Burak’s parents help take care of the children while the Akkans keep Mr. Gyro Hero running. “We are trying to be home (with them), at least one of us,” Olga says. “Deniz, our son, is already cooking. He can make sandwiches and salads.” When asked if they’re good, she says, “They’re good for me!” Olga and Burak didn’t push the kid to start preparing food. “You know kids, they do what they want! “We had to do all the inspections and everything by ourselves,” Olga says of the other challenges she and Burak faced prior to opening. “This is a different type of business. For me, it was a very new experience as far as setting up the company, acquiring licenses, buying equipment, and finding someone to build the kitchen inside the Airstream. “It’s hard to do. You have limited space, and you’re serving hundreds of people a day. We have shelves, fridges, grills in there. Once we opened, we realized this is the kitchen we wanted.” In their spare time, the Akkans enjoy traveling— skiing in Ukraine and spending quality time with Burak’s relatives in Turkey. And of course, they love the beach. Mr. Gyro Hero is open daily from 10:30 a.m. to 8 p.m. and is located at 2215 E. County Highway 30-A, Airstream Row, Santa Rosa Beach, Florida 32459. Call (850) 376-5864 for more information and check them out on Facebook and Instagram.

Olga and Burak Akkan

It should be pointed out that Olga’s face mask sports the Mr. Gyro Hero logo. They’re not for sale—yet. As for the future, Olga says, “It’s hard to make any plans right now because of the time that we live in. We’re trying to live day by day, trying to see what’s going to happen. We definitely don’t want to close down again. Our top priority is to survive the year and stay healthy.” She does hope to attract many of the locals who know and love them from the Seaside Farmers Market. “The summer was more of a tourist thing, but now that it’s cooling down, we’re starting to see a lot more of the locals. We’re very happy to see them stopping by.” The couple live in Destin and have two children—a boy, age 4, and a one-year-old girl. Olga’s mother and

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Chef Williams of Café Thirty-A b y L i e s e l S c h m i d t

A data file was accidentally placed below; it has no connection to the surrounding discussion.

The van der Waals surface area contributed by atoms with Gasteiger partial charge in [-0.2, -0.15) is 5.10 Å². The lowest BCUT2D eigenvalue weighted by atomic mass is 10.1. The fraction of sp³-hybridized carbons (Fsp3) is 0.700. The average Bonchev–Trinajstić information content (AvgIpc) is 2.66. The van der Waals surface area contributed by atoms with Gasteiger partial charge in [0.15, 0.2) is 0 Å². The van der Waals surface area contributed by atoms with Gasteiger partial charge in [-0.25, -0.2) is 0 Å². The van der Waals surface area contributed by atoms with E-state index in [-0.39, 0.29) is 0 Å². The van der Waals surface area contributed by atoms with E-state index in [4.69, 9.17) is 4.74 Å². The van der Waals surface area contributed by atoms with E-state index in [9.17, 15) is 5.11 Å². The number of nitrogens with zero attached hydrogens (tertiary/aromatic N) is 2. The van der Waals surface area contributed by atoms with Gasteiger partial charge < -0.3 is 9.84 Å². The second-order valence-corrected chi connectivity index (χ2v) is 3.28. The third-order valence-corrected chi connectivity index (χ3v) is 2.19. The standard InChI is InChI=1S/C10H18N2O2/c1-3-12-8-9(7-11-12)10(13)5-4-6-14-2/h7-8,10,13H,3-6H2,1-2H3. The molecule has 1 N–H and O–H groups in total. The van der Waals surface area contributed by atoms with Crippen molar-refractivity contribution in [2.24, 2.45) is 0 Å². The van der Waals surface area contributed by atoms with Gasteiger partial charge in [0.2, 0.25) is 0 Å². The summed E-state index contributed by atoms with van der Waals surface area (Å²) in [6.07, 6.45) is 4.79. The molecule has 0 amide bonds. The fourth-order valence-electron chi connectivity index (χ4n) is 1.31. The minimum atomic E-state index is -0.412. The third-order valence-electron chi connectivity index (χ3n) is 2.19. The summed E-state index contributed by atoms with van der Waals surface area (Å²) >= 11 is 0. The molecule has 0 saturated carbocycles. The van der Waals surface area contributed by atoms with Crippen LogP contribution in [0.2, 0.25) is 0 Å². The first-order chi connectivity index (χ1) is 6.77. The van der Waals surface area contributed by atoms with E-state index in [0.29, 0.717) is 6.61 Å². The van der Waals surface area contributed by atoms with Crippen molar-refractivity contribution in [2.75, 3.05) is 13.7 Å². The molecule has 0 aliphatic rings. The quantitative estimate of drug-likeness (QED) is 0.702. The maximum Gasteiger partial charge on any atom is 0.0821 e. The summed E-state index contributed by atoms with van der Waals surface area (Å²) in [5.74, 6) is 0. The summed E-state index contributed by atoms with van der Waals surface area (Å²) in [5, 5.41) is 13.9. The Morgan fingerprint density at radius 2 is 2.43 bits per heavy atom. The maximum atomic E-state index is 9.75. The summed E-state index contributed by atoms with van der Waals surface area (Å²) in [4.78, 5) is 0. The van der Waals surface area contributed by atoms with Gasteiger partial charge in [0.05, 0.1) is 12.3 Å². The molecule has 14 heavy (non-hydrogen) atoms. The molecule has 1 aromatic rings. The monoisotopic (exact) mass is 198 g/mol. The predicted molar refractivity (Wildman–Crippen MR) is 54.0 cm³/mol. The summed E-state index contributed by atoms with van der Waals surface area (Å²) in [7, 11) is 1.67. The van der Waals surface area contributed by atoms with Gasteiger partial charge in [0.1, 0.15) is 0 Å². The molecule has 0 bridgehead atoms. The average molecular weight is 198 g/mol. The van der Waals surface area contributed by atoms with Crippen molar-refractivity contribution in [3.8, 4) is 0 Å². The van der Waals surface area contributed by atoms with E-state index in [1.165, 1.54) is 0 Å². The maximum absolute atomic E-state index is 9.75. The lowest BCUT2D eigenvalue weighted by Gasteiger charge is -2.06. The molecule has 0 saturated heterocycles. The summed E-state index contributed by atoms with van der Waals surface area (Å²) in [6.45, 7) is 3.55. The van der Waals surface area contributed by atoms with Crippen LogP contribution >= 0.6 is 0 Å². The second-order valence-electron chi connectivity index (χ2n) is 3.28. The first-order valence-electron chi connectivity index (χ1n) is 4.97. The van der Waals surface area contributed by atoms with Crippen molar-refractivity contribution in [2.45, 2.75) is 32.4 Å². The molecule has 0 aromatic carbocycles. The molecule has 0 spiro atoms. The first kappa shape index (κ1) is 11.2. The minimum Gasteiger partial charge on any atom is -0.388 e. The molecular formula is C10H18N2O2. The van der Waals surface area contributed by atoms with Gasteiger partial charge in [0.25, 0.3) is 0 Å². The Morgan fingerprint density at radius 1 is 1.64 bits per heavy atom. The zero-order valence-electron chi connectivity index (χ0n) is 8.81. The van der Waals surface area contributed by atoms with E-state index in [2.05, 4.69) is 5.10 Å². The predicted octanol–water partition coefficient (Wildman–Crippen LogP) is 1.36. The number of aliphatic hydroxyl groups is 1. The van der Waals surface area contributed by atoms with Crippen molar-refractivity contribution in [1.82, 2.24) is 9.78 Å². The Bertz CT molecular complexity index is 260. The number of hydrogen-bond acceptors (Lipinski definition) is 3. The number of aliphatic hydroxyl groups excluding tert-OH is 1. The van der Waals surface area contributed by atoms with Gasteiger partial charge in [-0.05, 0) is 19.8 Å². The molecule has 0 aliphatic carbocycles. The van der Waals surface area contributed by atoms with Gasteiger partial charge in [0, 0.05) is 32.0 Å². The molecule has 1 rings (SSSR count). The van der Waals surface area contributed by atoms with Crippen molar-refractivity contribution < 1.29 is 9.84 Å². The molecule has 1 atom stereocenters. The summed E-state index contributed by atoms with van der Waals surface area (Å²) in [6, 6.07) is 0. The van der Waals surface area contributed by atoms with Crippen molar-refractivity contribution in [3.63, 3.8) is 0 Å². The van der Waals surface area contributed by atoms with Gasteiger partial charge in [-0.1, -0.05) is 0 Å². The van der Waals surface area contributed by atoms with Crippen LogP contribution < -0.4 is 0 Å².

owner, and David Kessler, the General Manager, I knew that we were all of the same mindset. It was obvious to me that we would all work really well together.” Since July of 2018, Williams has been proving just that, taking possession of the kitchen in the perennially popular restaurant and continuing their tradition of serv- ing fantastic food, adding a few new dishes of his own to the menu while maintaining the classics for which they have become so well known. Influenced by his world travels, the new items focus on Mediterranean style cui- sine with an Island twist, showing Williams’s flair for international cooking and his deep understanding of unique flavor profiles. “My goal in working at Café Thirty-A has always been to continue offering the high- est quality dining experience in the area,” says Williams. Part of that dining experience is a new dish to the menu, Tadoori Marinated Salmon, which he created while he was working in Atlanta and has been always been a guest favorite, wherever it is served. As his creation, it stands to reason that the dish is also one of his favorite things to cook—and it’s also beautiful to look at. Perfectly seared salmon coated in a Tandoori spice rub atop a bed of Jasmine rice and accompanied by snow peas, cucumber sunomono, and honey raita, the plate is a colorful array of flavors that somehow harmonize the cuisine of Japan and India. Having owned a home in Panama City Beach since 2016, Williams was already in love with the area when he made the permanent move in 2018. Since then, his passion for the area has only increased—and it’s fed into his work. “We are thrilled to have Chef Tim as part of the Cafe Thirty-A family,” says owner Harriet Crommelin. “His talents are undeniable, and we look forward to many years working with him.” Adds Williams, “I enjoy the fact that every night and every shift brings its own set of challenges. I really enjoy seeing the team work together as a well-oiled machine.” Café Thirty-A is located at 3899 East Scenic Hwy. 30A, Seagrove Beach, FL 32459. Open daily at 4:30 p.m. For more information, call (850) 231-2166 or visit